|AIRPORT NOISE LAW|
NOVEMBER 17, 2017
[Updated Nov. 30, 2017]
The City of Phoenix and others have won their lawsuit against the FAA over the agency's high-handed and secretive manner in which new arrival and departure routes were drawn for the city's SkyHarbor Airport. The U.S. Court of Appeals for the District of Columbia Circuit announced the decision of a panel of three justices in the case on August 29 (see City of Phoenix v. FAA). Petitions for review of the FAA's decision were filed with the court in 2015.
The FAA is engaged in rerouting air traffic at airports throughout the U.S. as part of its "NextGen" program of improving air traffic management. The FAA’s NextGen program uses a satellite-based global positioning system (GPS) and sophisticated computers to guide aircraft until they are very close to their destination airports. The system is intended to track aircraft more precisely than current radar-based technology, freeing up congested corridors and allowing pilots to make shorter flights to their destinations. (See About NextGen at the FAA website.)
Plaintiffs challenged the FAA's manner of redrawing arrival and departure routes at SkyHarbor Airport, alleging that the FAA did not act transparently, as required by law. In particular, plaintiffs showed that the FAA did not consult with Phoenix officials or the general public. The court found that in this respect the FAA acted contrary to the law.
In addition, plaintiffs alleged that the FAA abused a loophole in the National Environmental Policy Act (NEPA) that allows an agency to forego hard analysis of environmental impacts under certain circumstances. Under NEPA federal agencies must assess and disclose the environmental impacts of “major actions" prior to taking those actions. However, an agency may categorically exclude certain actions (known as "categorical exclusions") from environmental review based on criteria established by the Congress, as long as extraordinary circumstances do not exist. Under the FAA’s own regulations, extraordinary circumstances exist when an action’s effects “are likely to be highly controversial on environmental grounds” (FAA Order No. 1050.1E, Environmental Impacts: Policies and Procedures, ¶ 304i, 2004).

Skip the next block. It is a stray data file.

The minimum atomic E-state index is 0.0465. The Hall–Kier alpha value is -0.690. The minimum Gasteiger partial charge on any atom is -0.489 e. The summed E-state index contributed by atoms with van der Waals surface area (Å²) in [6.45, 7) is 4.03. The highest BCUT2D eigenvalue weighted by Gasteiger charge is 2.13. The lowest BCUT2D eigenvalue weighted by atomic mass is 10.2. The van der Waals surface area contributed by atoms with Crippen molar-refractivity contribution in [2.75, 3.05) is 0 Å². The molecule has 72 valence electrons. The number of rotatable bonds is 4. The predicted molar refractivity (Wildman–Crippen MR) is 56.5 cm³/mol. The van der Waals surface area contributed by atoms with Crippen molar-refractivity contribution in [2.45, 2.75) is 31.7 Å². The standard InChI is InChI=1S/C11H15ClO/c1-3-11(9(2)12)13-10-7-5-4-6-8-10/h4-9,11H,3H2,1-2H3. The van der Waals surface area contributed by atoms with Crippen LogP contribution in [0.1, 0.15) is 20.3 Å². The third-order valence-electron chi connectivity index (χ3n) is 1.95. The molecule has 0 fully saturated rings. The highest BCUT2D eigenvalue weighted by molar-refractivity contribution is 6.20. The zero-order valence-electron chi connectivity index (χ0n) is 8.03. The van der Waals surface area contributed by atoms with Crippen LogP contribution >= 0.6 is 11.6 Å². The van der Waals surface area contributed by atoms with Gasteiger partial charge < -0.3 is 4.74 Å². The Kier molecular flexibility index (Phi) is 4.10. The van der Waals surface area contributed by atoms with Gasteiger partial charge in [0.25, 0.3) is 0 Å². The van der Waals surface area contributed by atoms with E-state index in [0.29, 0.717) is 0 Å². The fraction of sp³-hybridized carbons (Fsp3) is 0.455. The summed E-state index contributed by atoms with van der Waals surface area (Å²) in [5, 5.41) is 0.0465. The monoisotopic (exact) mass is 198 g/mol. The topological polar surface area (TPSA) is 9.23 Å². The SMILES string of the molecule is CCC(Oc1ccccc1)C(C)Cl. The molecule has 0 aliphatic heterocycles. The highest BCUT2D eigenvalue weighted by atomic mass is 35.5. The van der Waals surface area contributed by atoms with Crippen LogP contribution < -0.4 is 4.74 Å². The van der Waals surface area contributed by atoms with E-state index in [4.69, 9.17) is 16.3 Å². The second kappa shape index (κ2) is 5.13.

When designing new routes for Sky Harbor Airport, the FAA determined that the new routes were “not likely to be highly controversial on environmental grounds,” and thus determined that no extraordinary circumstances existed. The court found that determination arbitrary and capricious. It thus vacated the FAA's order implementing the new flight routes and procedures at Sky Harbor, and remanded the matter to the FAA for further proceedings consistent with its opinion.
The court's rulings in this case emphasize important principles for the FAA as it moves forward with implementation of NextGen procedures throughout the country. First, engagement with local communities must be taken seriously. The court's majority opinion contains some sharp reprimands of the FAA for "keeping the public in the dark," witholding critical details of the new arrival and departure routes from city officials until the last minute, and dealing only with a few low-level employees of the city who did not have authority to make commitments for the city.
Second, the court made it clear that, in light of the FAA's handling of the development of new routes for SkyHarbor Airport, the agency's application of "categorical exclusions" will come under greater scrutiny in future challenges to NextGen flight routes.
Many commentators on this case have said that the court's opinion provides detailed legal guidance to other communities who are struggling with the FAA over the noise impacts of NextGen changes in arrival and departure routes at their local airport. (See for example Phoenix Airport Noise Case May Provide Roadmap for Challenging the FAA at Sea-Tac Airport, and Appeals Court Nixes FAA Flight Path Changes in Early Court Test.)
Update Nov. 30, 2017: Following the court's ruling, the FAA and plaintiffs filed with the court an agreement to redesign the arrival/departure pathways for Skyharbor Airport (see FAA press release with a link to the agreement).
Court: U.S. Ct. App. for District of Columbia Circuit, case 15-1158 (consolidated with 15-1247), decided August 29, 2017
Plaintiff's attorneys: John E. Putnam and Peter J. Kirsch (both of Kaplan Kirsch & Rockwell) for City of Phoenix; Matthew G. Adams and Peter L. Gray (both of Dentons) for Story Preservation Association, et al.
Agreement between parties to redesign flight paths (Nov. 30, 2017).
City of Phoenix Seeks Judicial Review of FAA's NextGen Changes in Arrival/Departure Routes (June 2, 2015).
Phoenix Neighborhood Groups Challenge FAA's Finding of "No Noise Impacts" from NextGen Flight Paths (Aug. 3, 2015).
"Overview of U.S. Legal Issues in Noise and NextGen Procedures," John E. Putnam, presentation at Legal Committee Workshop, Airports Council International - North America, September 17, 2017 (see page for John Putnam at KaplanKirsch.com.)